A substance with larger, lighter atoms that are farther apart is going to have a lower density.
  • Extend

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    Applications Of Density In Real Life

    Many applications of density are there in our real-life like a few examples are in pipe design, shipbuilding, helium balloons, weight distribution in the airplane, and the fact that ice floats on water.

    • The knowledge of the densities of two substances helps you in separation techniques. For example, separation of oil from water. Leakage of an oil tank in the ocean then oil drops start to float on the water due to their less density in the water.
    • Another well-known application of density is determining whether an object will float on water or not. The floating of ships and diving of submarines are due to their density difference.

    What Is Energy Density

    Energy Density can be defined as the total amount of energy in a system per unit volume. For example, the number of calories available per gram weight of the food. Foodstuffs have low energy density and will provide less energy per gram of the food. It means that we can eat more of them due to fewer calories.

    Therefore we may say that energy density is the amount of energy accumulated in a system per unit volume. It is denoted by letter U. Magnetic and electric fields are also the main sources for storing the energy.

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    Applications Of Dft/molecular Simulation To Psd Analysis

    DFT and molecular simulation methods have been applied to the analysis of adsorbents in two main capacities. For nonporous adsorbents, DFT can be used to provide a local isotherm in order to solve eq. for the distribution of site energies on the adsorbent surface . A sample result is shown in Fig. 5 for the site energy distribution of a heterogeneous activated carbon obtained from DFT analysis of the nitrogen sorption isotherm.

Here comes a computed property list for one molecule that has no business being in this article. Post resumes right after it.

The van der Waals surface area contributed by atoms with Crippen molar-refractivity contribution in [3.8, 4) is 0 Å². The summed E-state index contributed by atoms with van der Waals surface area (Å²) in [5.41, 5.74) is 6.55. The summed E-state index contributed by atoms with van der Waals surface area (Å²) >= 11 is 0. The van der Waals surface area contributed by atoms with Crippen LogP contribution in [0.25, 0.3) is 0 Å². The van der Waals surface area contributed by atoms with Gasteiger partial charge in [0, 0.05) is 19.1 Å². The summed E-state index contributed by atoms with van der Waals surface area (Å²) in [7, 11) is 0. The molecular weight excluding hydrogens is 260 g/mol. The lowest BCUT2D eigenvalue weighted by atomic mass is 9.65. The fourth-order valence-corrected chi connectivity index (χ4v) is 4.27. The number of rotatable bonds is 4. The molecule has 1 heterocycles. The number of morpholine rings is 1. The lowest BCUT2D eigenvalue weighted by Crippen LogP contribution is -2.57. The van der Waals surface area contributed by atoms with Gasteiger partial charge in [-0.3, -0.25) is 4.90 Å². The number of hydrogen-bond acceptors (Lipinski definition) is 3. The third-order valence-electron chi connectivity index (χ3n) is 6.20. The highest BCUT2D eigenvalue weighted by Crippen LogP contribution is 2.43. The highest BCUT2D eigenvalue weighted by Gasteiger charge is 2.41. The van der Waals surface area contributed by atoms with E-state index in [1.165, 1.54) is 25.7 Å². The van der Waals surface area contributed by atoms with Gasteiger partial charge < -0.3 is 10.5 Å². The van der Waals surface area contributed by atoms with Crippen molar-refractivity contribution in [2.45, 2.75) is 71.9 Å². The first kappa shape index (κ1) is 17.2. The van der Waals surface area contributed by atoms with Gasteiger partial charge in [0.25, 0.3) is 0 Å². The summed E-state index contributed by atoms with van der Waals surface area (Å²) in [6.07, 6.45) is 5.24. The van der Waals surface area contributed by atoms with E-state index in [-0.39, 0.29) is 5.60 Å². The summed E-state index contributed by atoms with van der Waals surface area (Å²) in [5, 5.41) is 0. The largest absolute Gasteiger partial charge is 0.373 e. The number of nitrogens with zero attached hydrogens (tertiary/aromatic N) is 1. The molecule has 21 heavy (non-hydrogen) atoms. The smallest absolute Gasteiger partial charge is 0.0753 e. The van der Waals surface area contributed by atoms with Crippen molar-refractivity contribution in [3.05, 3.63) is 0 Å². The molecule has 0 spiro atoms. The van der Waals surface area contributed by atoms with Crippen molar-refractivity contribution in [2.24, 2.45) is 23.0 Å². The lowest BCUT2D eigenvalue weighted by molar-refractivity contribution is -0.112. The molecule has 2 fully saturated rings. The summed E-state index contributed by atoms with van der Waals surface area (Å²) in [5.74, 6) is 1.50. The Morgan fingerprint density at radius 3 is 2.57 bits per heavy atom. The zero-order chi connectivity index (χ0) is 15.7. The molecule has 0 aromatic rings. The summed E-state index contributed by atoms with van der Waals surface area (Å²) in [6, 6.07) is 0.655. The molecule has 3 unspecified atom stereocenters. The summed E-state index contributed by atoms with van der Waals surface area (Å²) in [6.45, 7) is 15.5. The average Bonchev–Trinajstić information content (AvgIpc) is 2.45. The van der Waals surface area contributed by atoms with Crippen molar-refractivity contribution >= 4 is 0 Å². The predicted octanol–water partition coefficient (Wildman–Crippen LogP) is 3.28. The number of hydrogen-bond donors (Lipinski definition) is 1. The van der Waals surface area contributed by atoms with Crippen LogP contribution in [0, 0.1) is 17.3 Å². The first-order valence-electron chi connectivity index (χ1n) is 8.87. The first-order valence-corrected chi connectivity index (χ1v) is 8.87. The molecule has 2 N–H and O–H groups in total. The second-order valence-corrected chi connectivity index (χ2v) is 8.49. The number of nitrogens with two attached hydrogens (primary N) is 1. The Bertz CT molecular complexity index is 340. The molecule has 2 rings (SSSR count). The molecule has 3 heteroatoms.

Figure 5. Surface energy distribution of a heterogeneous nonporous carbon, ASTM C4 nitrogen isotherm of ASTM C4 at 77 K, with fitted DFT result .

    John L. Lyons, … Chris G. Van de Walle, in, 2013

    The Importance Of Density: Calculating Mass

    GCSE Physics – Density #26

    Since density and mass are so closely related, you can calculate the mass of a certain amount of a substance easily provided you know its density and the volume of the substance. This can be useful in engineering and other applications. Use the simple formula:

    To work out the mass of the substance. For example, using the density of steel quoted earlier, 0.5 cubic meters of steel has a mass of:

    This is useful in many different situations. For example, if you know how much space there is in a van and what the maximum safe load the van can carry is, you can work out whether filling it with a specific material will be safe. You could also use the original version of the equation to work out what the densest material you could safely transport is.

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    How Does Concentration Influence Optical Density